Well, I actually tried to see it but gv (Fedora Core 2)
> chokes on the file: CPU utilization goes to 100% after
> displaying the axes, labels, and a tiny bit of the
> graph. I killed it after a while.
I had the same problem with ggv (but I converted it with ps2pdf and
viewed it as pdf). What are you using as a PS viewer Paul?
One thing that concerns about embedding truetype fonts in PS figures
is that they don't look very good in standard viewers (xdvi, ggv)
though they seem to print fine, at least on the printers I've tried.
It may be that the viewers don't have very good truetype rendering
I'm on the fence about whether we should revert to the afm fonts for
plain text in PS, and just use truetype for mathtext and if
explicitly requested using a yet-to-be-determined mechanism. These
certainly look better in the PS viewers I've tried. Of course the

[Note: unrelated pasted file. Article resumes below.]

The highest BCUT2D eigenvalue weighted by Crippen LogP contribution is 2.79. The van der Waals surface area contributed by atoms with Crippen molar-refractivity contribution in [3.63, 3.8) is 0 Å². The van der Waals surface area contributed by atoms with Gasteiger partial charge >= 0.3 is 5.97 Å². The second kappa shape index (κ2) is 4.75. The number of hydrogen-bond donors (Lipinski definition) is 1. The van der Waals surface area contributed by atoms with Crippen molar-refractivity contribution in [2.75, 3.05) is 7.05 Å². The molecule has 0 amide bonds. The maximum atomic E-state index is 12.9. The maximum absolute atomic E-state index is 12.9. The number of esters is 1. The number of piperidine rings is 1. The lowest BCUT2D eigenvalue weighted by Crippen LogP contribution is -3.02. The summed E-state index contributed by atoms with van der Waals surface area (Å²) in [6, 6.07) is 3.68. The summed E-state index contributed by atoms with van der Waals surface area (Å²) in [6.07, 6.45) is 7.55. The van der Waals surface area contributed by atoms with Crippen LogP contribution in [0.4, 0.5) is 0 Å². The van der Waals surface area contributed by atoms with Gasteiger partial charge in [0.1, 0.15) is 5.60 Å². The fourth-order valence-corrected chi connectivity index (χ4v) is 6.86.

truetype fonts offer the same look and feel across backends, which is
why I am on the fence. Any opinions here?
> Are there known problems with the Postscript generated
> by matplotlib? Can it produce EPS directly (better for
EPS: yes - just save as *.eps from just about any backend.
The only reported problem I've heard was a post from Flavio Coelho
While on the same topic, I had some problems inserting matplotlib
generated PS plots into TeXMacs, although they open normally in gv,
for instance. have you have seen any compatibility issues for the PS
files and other PS viewing programs? Running ps2ps on the
matplotlib PS files resolved the problem. However I wanted to use
TexMacs as a frontend to use matplotlib interactively...
Paul, so we could help narrow this problem with gv and your figure,
could you try generating it with 0.60.2 (which uses AFM if I recall
correctly) to see if it is related to the new font handling in PS?